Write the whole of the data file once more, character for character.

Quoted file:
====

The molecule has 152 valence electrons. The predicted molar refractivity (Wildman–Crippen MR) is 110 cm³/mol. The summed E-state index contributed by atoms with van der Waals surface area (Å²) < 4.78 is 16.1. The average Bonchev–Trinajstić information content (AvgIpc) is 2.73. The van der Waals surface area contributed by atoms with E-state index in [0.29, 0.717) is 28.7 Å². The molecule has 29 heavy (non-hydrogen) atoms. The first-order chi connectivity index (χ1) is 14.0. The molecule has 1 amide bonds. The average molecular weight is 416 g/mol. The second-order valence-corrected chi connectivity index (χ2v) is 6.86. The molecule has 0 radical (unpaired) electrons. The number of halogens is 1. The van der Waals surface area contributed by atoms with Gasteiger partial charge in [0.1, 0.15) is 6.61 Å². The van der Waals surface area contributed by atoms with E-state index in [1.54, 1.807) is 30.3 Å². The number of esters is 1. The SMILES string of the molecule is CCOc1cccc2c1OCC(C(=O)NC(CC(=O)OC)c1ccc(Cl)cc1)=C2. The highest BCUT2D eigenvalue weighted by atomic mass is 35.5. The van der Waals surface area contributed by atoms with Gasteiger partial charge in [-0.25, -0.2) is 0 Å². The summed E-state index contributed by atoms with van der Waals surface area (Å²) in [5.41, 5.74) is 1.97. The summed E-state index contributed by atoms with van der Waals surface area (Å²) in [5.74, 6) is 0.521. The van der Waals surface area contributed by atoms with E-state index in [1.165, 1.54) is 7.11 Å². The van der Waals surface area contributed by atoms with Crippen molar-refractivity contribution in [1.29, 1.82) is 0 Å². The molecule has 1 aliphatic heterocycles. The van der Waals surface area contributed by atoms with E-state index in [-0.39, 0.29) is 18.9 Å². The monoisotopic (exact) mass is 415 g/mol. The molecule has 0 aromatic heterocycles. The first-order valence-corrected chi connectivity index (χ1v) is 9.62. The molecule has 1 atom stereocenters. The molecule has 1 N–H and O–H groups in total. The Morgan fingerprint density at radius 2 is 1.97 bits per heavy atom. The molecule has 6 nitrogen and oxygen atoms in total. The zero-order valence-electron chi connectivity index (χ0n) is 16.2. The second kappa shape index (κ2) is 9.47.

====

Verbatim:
The molecule has 152 valence electrons. The predicted molar refractivity (Wildman–Crippen MR) is 110 cm³/mol. The summed E-state index contributed by atoms with van der Waals surface area (Å²) < 4.78 is 16.1. The average Bonchev–Trinajstić information content (AvgIpc) is 2.73. The van der Waals surface area contributed by atoms with E-state index in [0.29, 0.717) is 28.7 Å². The molecule has 29 heavy (non-hydrogen) atoms. The first-order chi connectivity index (χ1) is 14.0. The molecule has 1 amide bonds. The average molecular weight is 416 g/mol. The second-order valence-corrected chi connectivity index (χ2v) is 6.86. The molecule has 0 radical (unpaired) electrons. The number of halogens is 1. The van der Waals surface area contributed by atoms with Gasteiger partial charge in [0.1, 0.15) is 6.61 Å². The van der Waals surface area contributed by atoms with E-state index in [1.54, 1.807) is 30.3 Å². The number of esters is 1. The SMILES string of the molecule is CCOc1cccc2c1OCC(C(=O)NC(CC(=O)OC)c1ccc(Cl)cc1)=C2. The highest BCUT2D eigenvalue weighted by atomic mass is 35.5. The van der Waals surface area contributed by atoms with Gasteiger partial charge in [-0.25, -0.2) is 0 Å². The summed E-state index contributed by atoms with van der Waals surface area (Å²) in [5.41, 5.74) is 1.97. The summed E-state index contributed by atoms with van der Waals surface area (Å²) in [5.74, 6) is 0.521. The van der Waals surface area contributed by atoms with E-state index in [1.165, 1.54) is 7.11 Å². The van der Waals surface area contributed by atoms with Crippen molar-refractivity contribution in [1.29, 1.82) is 0 Å². The molecule has 1 aliphatic heterocycles. The van der Waals surface area contributed by atoms with E-state index in [-0.39, 0.29) is 18.9 Å². The monoisotopic (exact) mass is 415 g/mol. The molecule has 0 aromatic heterocycles. The first-order valence-corrected chi connectivity index (χ1v) is 9.62. The molecule has 1 atom stereocenters. The molecule has 1 N–H and O–H groups in total. The Morgan fingerprint density at radius 2 is 1.97 bits per heavy atom. The molecule has 6 nitrogen and oxygen atoms in total. The zero-order valence-electron chi connectivity index (χ0n) is 16.2. The second kappa shape index (κ2) is 9.47.